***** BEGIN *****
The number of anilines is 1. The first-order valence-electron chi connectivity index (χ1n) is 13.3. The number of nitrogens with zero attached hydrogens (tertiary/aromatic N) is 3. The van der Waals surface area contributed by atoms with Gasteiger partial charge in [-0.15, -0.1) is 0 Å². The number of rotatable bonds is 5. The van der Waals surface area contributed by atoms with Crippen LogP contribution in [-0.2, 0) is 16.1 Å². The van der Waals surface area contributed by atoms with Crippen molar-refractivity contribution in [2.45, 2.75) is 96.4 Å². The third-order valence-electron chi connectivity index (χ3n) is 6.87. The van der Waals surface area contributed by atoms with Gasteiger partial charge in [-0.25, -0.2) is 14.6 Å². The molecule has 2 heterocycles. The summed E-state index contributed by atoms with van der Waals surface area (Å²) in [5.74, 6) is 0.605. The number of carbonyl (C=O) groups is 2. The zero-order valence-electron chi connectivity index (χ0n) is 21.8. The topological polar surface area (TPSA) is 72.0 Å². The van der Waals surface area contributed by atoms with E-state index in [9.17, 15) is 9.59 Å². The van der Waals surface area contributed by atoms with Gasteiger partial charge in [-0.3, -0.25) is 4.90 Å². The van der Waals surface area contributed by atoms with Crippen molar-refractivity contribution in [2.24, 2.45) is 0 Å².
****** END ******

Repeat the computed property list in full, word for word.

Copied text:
The number of anilines is 1. The first-order valence-electron chi connectivity index (χ1n) is 13.3. The number of nitrogens with zero attached hydrogens (tertiary/aromatic N) is 3. The van der Waals surface area contributed by atoms with Gasteiger partial charge in [-0.15, -0.1) is 0 Å². The number of rotatable bonds is 5. The van der Waals surface area contributed by atoms with Crippen LogP contribution in [-0.2, 0) is 16.1 Å². The van der Waals surface area contributed by atoms with Crippen molar-refractivity contribution in [2.45, 2.75) is 96.4 Å². The third-order valence-electron chi connectivity index (χ3n) is 6.87. The van der Waals surface area contributed by atoms with Gasteiger partial charge in [-0.25, -0.2) is 14.6 Å². The molecule has 2 heterocycles. The summed E-state index contributed by atoms with van der Waals surface area (Å²) in [5.74, 6) is 0.605. The number of carbonyl (C=O) groups is 2. The zero-order valence-electron chi connectivity index (χ0n) is 21.8. The topological polar surface area (TPSA) is 72.0 Å². The van der Waals surface area contributed by atoms with E-state index in [9.17, 15) is 9.59 Å². The van der Waals surface area contributed by atoms with Gasteiger partial charge in [-0.3, -0.25) is 4.90 Å². The van der Waals surface area contributed by atoms with Crippen molar-refractivity contribution in [2.24, 2.45) is 0 Å².